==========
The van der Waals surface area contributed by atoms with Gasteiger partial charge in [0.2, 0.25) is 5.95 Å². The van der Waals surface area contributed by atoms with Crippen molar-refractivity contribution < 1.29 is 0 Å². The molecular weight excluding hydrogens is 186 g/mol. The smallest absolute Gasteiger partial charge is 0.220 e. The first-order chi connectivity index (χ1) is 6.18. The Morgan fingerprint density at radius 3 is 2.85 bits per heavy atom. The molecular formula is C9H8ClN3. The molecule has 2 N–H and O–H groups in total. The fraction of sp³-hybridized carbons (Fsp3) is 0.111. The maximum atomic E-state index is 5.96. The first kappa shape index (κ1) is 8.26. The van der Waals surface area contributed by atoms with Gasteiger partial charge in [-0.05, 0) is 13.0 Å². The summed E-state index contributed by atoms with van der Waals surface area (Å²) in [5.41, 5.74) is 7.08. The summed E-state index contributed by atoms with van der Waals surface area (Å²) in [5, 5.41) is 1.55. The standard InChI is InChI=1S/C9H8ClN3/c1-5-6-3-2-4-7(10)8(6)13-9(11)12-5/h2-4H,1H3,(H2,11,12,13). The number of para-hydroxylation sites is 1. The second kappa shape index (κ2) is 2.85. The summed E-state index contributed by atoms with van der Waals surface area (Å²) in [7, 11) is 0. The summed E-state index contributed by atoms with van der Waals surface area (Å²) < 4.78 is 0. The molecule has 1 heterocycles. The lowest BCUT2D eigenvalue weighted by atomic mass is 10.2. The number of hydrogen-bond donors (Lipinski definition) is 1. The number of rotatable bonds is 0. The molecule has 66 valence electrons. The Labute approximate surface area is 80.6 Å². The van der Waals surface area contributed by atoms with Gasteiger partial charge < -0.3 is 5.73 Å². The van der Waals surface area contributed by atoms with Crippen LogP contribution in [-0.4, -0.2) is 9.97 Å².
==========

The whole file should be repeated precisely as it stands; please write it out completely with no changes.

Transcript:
The van der Waals surface area contributed by atoms with Gasteiger partial charge in [0.2, 0.25) is 5.95 Å². The van der Waals surface area contributed by atoms with Crippen molar-refractivity contribution < 1.29 is 0 Å². The molecular weight excluding hydrogens is 186 g/mol. The smallest absolute Gasteiger partial charge is 0.220 e. The first-order chi connectivity index (χ1) is 6.18. The Morgan fingerprint density at radius 3 is 2.85 bits per heavy atom. The molecular formula is C9H8ClN3. The molecule has 2 N–H and O–H groups in total. The fraction of sp³-hybridized carbons (Fsp3) is 0.111. The maximum atomic E-state index is 5.96. The first kappa shape index (κ1) is 8.26. The van der Waals surface area contributed by atoms with Gasteiger partial charge in [-0.05, 0) is 13.0 Å². The summed E-state index contributed by atoms with van der Waals surface area (Å²) in [5.41, 5.74) is 7.08. The summed E-state index contributed by atoms with van der Waals surface area (Å²) in [5, 5.41) is 1.55. The standard InChI is InChI=1S/C9H8ClN3/c1-5-6-3-2-4-7(10)8(6)13-9(11)12-5/h2-4H,1H3,(H2,11,12,13). The number of para-hydroxylation sites is 1. The second kappa shape index (κ2) is 2.85. The summed E-state index contributed by atoms with van der Waals surface area (Å²) in [7, 11) is 0. The summed E-state index contributed by atoms with van der Waals surface area (Å²) < 4.78 is 0. The molecule has 1 heterocycles. The lowest BCUT2D eigenvalue weighted by atomic mass is 10.2. The number of hydrogen-bond donors (Lipinski definition) is 1. The number of rotatable bonds is 0. The molecule has 66 valence electrons. The Labute approximate surface area is 80.6 Å². The van der Waals surface area contributed by atoms with Gasteiger partial charge < -0.3 is 5.73 Å². The van der Waals surface area contributed by atoms with Crippen LogP contribution in [-0.4, -0.2) is 9.97 Å².